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TeenyTexasTour, Hartford, Newburyport and More

Hi VanceFans!! It’s a busy November. Come laugh, hear good words, and pretty decent guitar and singing I promise:

11/18 Fri - Austin, TX 512-626-2229

C’mon Austin Peeps - you axed for this!!

11/19 Sat - Dallas, TX private thing (see? this could be you…)

11/20 Sun - Richardson, TX 972-863-8999

Tiny-Assed Texas Tour!!
11/26 Sat - West Hartford, CT 860-635-7685

THE Someone bring me a turkey sammich show!!
12/11 Sun - Newburyport, MA 978-465-7300

I can’t wait to play this local show and eat the food...

~~~~ The VancePack. Holidays are a Comin’ so get this - All 8 available signed CDs of mine, and 1 signed USB CD player thrown in for $130. Help clean my basement of about 2,800 CDs that'r down there (thanks to a warehouse closing), and you get to gift that X’er or Millennial that doesn’t own a CD player all of Uncle Vance’s avail stuff. Lemme know.

~~~~ Coaching songwriting, voice, performance. Even coaching public speaking and presentation. Just lemme know. (I’ve had about 3 inquiries from the last mailer- I’ll get to you folks this week..)

~~~~ Short Notice Holiday Parties - December Weekends are almost gone. Yes these are fun and popular. I get to try out new stuff too. I’m less expensive than you’d think. Lemme know

My Hair, 29A, and 29B


So I get ready to board my flight to Raleigh Durham, and my ticket has me on the last seat of the plane, window. Window equals sleep, even with this General Electric CF34-3A1 turbofan whirring in my ear, it’ll be sleep. That’s fine with me, really, as this has been a week of slim sleep at home thanks to the surprising election results, and the passing of both Leonard Cohen and Victor Bailey on the same day. Victor Bailey was a bass player for the stars through the 80’s and 90’s including everyone from Weather Report to LL Cool Jay, so his loss was big to someone like me who’s pop music is half defined by the names on the back of the album cover...

And Leonard Cohen was Leonard Cohen.

So, as a tribute, this final verse to Leonard Cohen’s Suzanne got tacked onto my Leonard Cohen tribute (which became a medley with Leon Russell’s This Masquerade at Sunday’s show….stop it already 2016!!) at two of the shows this past weekend:

Somewhere Leonard Cohen
Is playing with Victor Bailey
The words are so compelling
For the story that he's telling
And the bassline is amazing
As it slithers through the stanzas
But it's a battle for the bottom
Leonard’s going subterranean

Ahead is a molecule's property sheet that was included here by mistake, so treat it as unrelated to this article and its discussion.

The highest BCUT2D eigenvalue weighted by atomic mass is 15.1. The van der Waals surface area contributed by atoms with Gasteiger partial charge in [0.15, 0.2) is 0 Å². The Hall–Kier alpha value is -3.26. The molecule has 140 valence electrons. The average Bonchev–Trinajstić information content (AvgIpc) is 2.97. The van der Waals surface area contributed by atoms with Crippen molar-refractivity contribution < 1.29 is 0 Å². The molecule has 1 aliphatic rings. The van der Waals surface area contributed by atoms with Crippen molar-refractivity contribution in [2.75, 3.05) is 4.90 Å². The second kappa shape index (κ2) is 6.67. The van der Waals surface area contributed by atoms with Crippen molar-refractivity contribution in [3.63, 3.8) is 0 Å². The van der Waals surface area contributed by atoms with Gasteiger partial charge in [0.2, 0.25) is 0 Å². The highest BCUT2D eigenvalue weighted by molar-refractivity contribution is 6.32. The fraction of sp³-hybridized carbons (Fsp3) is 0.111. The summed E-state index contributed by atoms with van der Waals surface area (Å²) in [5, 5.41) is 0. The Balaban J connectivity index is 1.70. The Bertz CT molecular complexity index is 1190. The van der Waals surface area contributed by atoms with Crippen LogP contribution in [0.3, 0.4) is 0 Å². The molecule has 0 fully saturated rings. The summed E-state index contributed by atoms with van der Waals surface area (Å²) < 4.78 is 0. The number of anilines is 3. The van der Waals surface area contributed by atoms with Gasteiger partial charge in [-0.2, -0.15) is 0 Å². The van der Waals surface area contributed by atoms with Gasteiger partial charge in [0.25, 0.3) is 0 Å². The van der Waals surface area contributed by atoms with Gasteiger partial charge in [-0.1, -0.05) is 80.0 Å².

And Victor slaps a B-flat
That rattles in your basement
Of the music room in heaven
Where somehow all these notes
Sing out just fine…

Add to all this that I just applied for TSA Precheck like 8 hours before. A program where you can pretty much buy yourself a quicker, less intrusive pass through security with most airlines at most airports. That one can buy lesser security speaks to a level of theatre of the absurd in what really happens at the gate, but that’s another story. Particulay ironic for me after my airline crazy incident 5 years ago, where I was removed from an airplane, detained and questioned about reading aviation history material. Yes, another story.

So I feel particularly, manifestly belligerent, confrontational to authority, so my hair is OUT, my bright red Munson’s Airliners 1909 to Today book proudly in my hand, and I go and have a seat in 29A.

Bring it.

Comes along a man in jeans, flannel shirt, work boots, about 6’7”, a little flabby not unlike me, about my age. Short cut crew cut-ish hair, semi-clean shaven white guy. Squeezes into 29B.

“Holy Smokes, Sir”, I say to him as his knees are right up in that pouch behind the seat in front of him. “If anyone deserved an exit row at no cost it’d be you!” He laughed. “Yeah, well it’s ok for a couple hours. It’s a last minute little vacation trip to Florida to hang with a few buddies”.

I think to myself that this is going to be a long leg, listening to this guy’s plans to “celebrate”. So we get to talking about travel, and he remarks how if it wasn’t going to be such a short trip he’d have done it by train.

“So you’re a train enthusiast?”

“Oh yes” replies he. Proceeds to tell me of places in NJ and PA where he has witnessed steam engines start up and of a tunnel he and a friend went into on some unprotected area. “Crazy thing to do as it was an active freight way, but we had to - just HAD to - go see the switch lights inside.”